Stephen J. Schueler, M.D.

Ankle Sprain Using a Cane

A cane may help you walk if you have an ankle sprain.

Proper Cane Length
Adjust the cane so that the handle reaches the crease in your wrist while you stand upright.

Using a Cane
Hold the cane in the hand on the opposite side of the leg that needs support. With the cane, you can support some of your weight with your opposite arm. For example, if your left leg needs support, you should use the cane with your right arm. When you step with your left leg, the cane and your left leg should be on the ground at the same time, and you should support some of your weight with the right arm.

Follow these steps:

  • Position your cane one small stride ahead and step forward onto the bad leg. Place weight on your bad leg and the arm that is supported by the cane. Your elbow should be slightly bent as you support your weight.
  • Step forward with the good leg.

Climbing Stairs with a Cane
Climb one stair at a time and rest on one step before moving to the next step.

Follow these steps:
  • Grasp the handrail with the hand that is on the same side as the bad leg.
  • Place your weight on the bad leg and on the arm that is supported by the cane.
  • Step up to the next step with your good leg.
  • Transfer your weight to the good leg.
  • Move the cane and the bad leg to the step where you placed the good leg.
  • Support and stabilize yourself with your legs, the cane, and the handrail before moving to the next step.

Going down Stairs with a Cane
Go down one stair at a time and rest on one step before moving to the next step.
Follow these steps:
  • Grasp the handrail with the hand that is on the same side as the bad leg.
  • Place your weight on the good leg.
  • Place your bad leg and the cane on the step below.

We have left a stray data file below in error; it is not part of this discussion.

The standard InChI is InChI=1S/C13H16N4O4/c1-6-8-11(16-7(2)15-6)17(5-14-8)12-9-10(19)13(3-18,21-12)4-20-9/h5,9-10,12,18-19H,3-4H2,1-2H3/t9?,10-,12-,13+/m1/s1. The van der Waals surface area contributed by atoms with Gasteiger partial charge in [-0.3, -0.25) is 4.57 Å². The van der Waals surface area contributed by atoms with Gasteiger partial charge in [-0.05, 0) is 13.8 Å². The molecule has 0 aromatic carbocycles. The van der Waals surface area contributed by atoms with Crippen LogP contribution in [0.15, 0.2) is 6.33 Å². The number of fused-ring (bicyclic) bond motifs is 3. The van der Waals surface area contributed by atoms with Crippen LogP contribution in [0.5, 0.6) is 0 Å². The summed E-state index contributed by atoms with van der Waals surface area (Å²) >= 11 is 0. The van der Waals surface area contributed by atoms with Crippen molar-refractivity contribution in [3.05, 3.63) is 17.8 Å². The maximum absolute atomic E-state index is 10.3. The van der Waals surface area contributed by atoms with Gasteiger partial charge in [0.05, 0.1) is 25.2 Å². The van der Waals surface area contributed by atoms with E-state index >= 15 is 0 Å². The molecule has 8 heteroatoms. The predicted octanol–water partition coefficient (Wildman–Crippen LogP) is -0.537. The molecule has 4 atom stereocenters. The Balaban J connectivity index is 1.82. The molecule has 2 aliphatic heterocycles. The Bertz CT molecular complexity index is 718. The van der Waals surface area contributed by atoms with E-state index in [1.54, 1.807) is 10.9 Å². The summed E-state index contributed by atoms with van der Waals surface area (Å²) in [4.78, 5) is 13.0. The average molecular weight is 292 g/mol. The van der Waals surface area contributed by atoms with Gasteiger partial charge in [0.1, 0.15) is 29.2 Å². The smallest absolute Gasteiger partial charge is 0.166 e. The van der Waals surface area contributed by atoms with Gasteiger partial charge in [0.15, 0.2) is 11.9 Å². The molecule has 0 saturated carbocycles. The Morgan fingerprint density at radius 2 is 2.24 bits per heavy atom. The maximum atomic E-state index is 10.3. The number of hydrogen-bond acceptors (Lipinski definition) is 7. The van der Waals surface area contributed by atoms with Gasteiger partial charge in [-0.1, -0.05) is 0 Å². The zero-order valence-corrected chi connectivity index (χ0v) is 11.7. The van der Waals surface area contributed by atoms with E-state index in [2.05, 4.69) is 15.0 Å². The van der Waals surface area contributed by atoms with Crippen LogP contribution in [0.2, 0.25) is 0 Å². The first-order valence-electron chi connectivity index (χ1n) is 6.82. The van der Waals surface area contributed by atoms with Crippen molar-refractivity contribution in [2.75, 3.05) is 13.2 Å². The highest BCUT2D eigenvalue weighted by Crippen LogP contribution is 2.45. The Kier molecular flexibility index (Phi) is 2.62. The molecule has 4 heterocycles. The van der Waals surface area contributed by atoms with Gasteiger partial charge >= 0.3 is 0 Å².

• Transfer your weight to the bad leg and the arm supported by the cane.
  • Move the stable leg to the step where you placed the cane and the bad leg.
  • Support and stabilize yourself with your legs, the cane, and the handrail before moving to the next step.

Continue to Ankle Sprain Using a Walker

Last Updated: Sep 10, 2010 References
Authors: Stephen J. Schueler, MD; John H. Beckett, MD; D. Scott Gettings, MD
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PubMed Ankle Sprain References
  1. DiGiovanni BF, Partal G, Baumhauer JF. Acute ankle injury and chronic lateral instability in the athlete. Clin Sports Med. 2004 Jan;23(1):1-19, v. [15062581]
  2. Kunkel M, Miller SD. Return to work after foot and ankle injury. Foot Ankle Clin. 2002 Jun;7(2):421-8, viii. [12462119]
  3. McKay GD, Goldie PA, Payne WR, Oakes BW. Ankle injuries in basketball: injury rate and risk factors. Br J Sports Med. 2001 Apr;35(2):103-8.[11273971]
  4. Pugia ML, Middel CJ, Seward SW, Pollock JL, Hall RC, Lowe L, Mahony L, Henderson NE. Comparison of acute swelling and function in subjects with lateral ankle injury. J Orthop Sports Phys Ther. 2001 Jul;31(7):384-8.[11451309]
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